IN THE LAND OF THE CANNIBALS: Bungle In The Jungle A La Mattei

For most filmmakers, making one ripoff of Cannibal Holocaust would be enough to satisfy their craving for cinematic notoriety. However, Italian trash kingpin Bruno Mattei was not most filmmakers. He managed to plunder Cannibal Holocaust twice: the first time with straightforward ripoff-remake Mondo Cannibal, the second time with In The Land Of The Cannibals, which mixes and matches parts of Deodato’s infamous classic with other cannibal sources and even bits filched from Hollywood fare like Aliens and Predator!

In The Land Of The Cannibals starts with a guys-on-a-mission plot: Lt. Wilson (Lou Randall) is ordered by the military brass to find out what happened to a jungle expedition that has disappeared. He heads into the jungle with a small group of soldiers and a knowledgeable but very cynical guide, Romero (Claudio Morales). They quickly discover cannibals a-plenty and the picked-over remains of the earlier expedition. However, there is one survivor in Sara (Cindy Matic) – and she’s been brainwashed by the cannibals, who now worship ITLOTC-dvdher as a living fertility totem. Wilson decides to make a rescue attempt, sparking a strange, dime-store mix of shocks and action.

The resulting film is every bit as daft you’d expect a late-period Mattei opus to be: there’s chintzy video cinematography and editing, canned music, wildly mugging Filipino extras standing in for savages, cheap action and cheaper gore. The daft plot spends its first half ripping off virtually every highlight from the first jungle expedition in Cannibal Holocaust and the second half becomes the cannibal movie equivalent of all the cheap-o, Rambo-inspired war/action flicks that Italian filmmakers made in the second half of the ’80s. Predator fans will be amused by a bungled attempt at stealing that film’s “Ain’t got time to bleed” line.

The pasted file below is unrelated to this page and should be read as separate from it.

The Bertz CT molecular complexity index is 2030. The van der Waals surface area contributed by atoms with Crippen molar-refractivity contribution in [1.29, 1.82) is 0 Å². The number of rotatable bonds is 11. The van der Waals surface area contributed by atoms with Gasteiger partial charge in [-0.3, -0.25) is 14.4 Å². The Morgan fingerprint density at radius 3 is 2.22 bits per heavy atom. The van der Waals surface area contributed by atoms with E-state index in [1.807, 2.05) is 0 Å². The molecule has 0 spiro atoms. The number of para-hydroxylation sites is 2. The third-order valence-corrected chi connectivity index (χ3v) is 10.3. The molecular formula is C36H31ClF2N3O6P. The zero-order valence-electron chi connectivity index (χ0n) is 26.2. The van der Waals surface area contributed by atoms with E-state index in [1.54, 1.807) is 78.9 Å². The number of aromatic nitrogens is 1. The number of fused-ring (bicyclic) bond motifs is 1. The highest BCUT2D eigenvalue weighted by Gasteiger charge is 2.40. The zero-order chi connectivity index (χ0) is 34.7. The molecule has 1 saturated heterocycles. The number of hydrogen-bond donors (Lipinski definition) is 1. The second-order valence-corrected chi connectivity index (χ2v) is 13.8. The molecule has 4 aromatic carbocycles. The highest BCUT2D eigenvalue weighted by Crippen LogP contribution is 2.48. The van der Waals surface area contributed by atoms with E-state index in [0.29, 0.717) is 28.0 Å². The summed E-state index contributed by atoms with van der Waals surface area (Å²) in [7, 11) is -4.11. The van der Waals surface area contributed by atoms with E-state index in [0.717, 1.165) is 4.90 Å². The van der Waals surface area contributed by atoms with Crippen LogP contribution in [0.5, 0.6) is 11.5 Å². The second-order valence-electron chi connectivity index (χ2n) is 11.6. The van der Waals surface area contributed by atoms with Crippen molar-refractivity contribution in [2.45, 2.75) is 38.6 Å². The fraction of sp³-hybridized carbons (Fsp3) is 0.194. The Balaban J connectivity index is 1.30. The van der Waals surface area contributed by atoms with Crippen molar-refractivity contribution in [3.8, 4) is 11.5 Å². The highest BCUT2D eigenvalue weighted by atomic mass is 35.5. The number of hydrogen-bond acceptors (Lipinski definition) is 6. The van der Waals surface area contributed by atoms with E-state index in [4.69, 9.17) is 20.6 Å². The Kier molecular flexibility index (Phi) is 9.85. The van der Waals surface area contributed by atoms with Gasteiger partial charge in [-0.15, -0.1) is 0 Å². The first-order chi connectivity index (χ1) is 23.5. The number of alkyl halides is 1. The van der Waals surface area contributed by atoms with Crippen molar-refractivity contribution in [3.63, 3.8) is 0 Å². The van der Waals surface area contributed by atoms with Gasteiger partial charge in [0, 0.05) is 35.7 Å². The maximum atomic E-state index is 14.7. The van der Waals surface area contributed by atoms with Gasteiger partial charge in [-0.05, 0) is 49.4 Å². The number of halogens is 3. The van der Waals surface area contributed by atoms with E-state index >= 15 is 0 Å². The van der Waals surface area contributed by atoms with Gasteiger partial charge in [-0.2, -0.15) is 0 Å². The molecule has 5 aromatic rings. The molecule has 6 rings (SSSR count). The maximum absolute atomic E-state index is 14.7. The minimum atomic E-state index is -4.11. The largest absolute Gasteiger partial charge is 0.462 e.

As with Mondo Cannibale, In The Land Of The Cannibals bypasses any kind of serious critical consideration and goes straight to bad-movie appreciation. It fits into the more watchable side of the bad movie spectrum. It’s not as loopy as Mondo Cannibale, trading that film’s unpredictable weirdness for a more straightforward plot (look out for that weird non-ending, though). It’s also got a surprisingly decent performance from Morales, whose competent handling of a generic characterization stands out like gold amidst the usual mixture of mugging and non-performances you expect to see in a Mattei flick.

All in all, In The Land Of The Cannibals is only for specialized bad-movie tastes but the plot’s odd horror/action approach makes it a unique curiosity for such viewers. As for the rest of you… you’ve been warned.

DVD Notes: This title was recently released on DVD in the U.S. by the InterVision Picture Corp sublabel of Severin Films. The full-frame transfer offers a faithful representation of the film’s video cinematography and cheap dubbing in its original ratio. The one extra is a trailer for the film that is as goofily bizarre as the full-length version.

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